How hot is too hot?

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The recent floods in Germany and other central European countries, as well as the meteorological conditions that favored the fires in Sardinia, are considered part of a very complex set of climatic phenomena which have long been the subject of study and analysis among scientists, and of increasingly frequent worried reflections in public opinion. There is a substantial convergence of views in the scientific community regarding the fact that climate change is somehow linked to a greater frequency of extreme weather events such as hurricanes, floods and droughts.

In addition to being a relevant factor involved in these phenomena, the increase in global average temperature – associated in turn with the increase in the presence of greenhouse gases in the atmosphere – often produces extreme conditions and serious consequences even during heat waves, with maximum temperatures over 40 degrees. At the end of June, at least 6,500 people died in India due to a heat wave with maximum temperatures higher than those of the past nine years. Over the same period and for the same reason, hundreds of people died in western Canada and the northwestern United States. In one of the cities most affected by the heat wave – Portland, Oregon – the people who died in Multnomah County were largely without air conditioning or fans.

– Read also: Floods in Europe have to do with climate change

Reflecting on the recent heatwaves, the site Slate he asked himself in the “Future Tense” section – in which he deals with public policies, emerging societies and technologies, in collaboration with the State University of Arizona – what are the temperatures above which the human habitability of certain currently populated areas it would be mortally compromised. First of all he refers to the difference between dry heat and humid heat, a distinction known and quite frequent even in common speeches (enough to have generated one of the most well-known clichés: “it’s not the heat, it’s the humidity”).

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An air-conditioned hospitality center set up in the Oregon Convention Center, Portland on June 27, 2021 (Nathan Howard / Getty Images)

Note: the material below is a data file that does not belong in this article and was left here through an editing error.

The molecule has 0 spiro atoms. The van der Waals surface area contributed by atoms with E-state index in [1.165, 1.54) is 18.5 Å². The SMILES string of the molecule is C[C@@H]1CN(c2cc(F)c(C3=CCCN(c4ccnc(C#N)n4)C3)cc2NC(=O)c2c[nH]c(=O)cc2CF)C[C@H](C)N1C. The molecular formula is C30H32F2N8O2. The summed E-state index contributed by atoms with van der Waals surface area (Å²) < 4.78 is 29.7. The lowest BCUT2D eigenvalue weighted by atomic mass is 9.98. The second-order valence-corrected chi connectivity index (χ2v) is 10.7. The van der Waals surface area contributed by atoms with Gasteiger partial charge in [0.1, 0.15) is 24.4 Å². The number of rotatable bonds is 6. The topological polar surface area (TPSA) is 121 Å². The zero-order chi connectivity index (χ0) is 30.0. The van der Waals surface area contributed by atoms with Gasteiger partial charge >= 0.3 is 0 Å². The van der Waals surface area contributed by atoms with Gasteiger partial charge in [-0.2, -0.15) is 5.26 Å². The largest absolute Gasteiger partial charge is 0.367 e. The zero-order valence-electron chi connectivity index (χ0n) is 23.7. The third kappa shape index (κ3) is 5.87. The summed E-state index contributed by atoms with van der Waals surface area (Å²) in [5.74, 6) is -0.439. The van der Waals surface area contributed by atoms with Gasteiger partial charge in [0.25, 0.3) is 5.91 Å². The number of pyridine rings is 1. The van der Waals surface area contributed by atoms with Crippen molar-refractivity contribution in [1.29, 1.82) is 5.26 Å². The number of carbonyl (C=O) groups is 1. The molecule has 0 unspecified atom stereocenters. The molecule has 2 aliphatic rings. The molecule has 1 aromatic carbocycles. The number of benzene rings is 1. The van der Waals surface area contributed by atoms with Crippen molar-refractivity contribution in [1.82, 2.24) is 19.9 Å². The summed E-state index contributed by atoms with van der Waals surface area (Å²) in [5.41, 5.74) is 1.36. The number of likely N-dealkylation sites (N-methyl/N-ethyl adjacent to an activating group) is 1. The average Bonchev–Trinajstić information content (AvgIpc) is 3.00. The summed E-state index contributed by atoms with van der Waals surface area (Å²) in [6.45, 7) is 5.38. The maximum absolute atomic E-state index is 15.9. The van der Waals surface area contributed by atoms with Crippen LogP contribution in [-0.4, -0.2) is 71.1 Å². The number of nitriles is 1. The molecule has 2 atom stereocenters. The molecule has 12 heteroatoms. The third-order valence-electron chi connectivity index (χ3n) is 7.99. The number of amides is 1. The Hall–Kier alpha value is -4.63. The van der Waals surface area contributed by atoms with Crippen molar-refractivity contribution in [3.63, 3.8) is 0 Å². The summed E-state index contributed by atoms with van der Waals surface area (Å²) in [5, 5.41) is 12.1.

Palm Springs is a popular Southern California resort town known for its luxury hotels, golf courses, and cultural events. Yet it is located in a desert area a few hours away by car from Death Valley, one of the most inhospitable places in the United States. With enough water – and in shaded spaces, to avoid sunstroke – humans can, for example, survive several hours in the heat of Palm Springs, with maximum temperatures of up to 50 degrees, being a hot and dry climate.

Things change completely if you move from a place like Palm Springs to one like Palm Beach, Florida, one of the wettest regions in the Western Hemisphere. A single day with 50 degrees would then cause thousands of deaths from hyperthermia, a condition characterized by the rapid increase in body temperature, common in environments with very high temperatures, high humidity and poor ventilation. Prolonged exposure to conditions of this type can cause the alteration of the body’s normal thermoregulation mechanisms by hindering the dispersion of heat that occurs through sweating.

– Read also: All about sweat

To better explain hyperthermia and understand a concept “fundamental for the survival and mitigation of the climate crisis”, according to Slate, it is useful to recall the notion of wet bulb temperature, a value different from the dry bulb temperature – that measured with a common thermometer – and generally measured through a thermometer wrapped in a piece of wet gauze. Due to the cooling effect of water evaporation, the temperature measured by the thermometer wrapped in the damp cloth in a certain environment will be lower than the dry bulb temperature in that same environment. The difference between the two temperatures corresponds to one of the humidity measurements: at 100 percent humidity, simplifying a lot, the dry and wet bulb temperatures will be the same.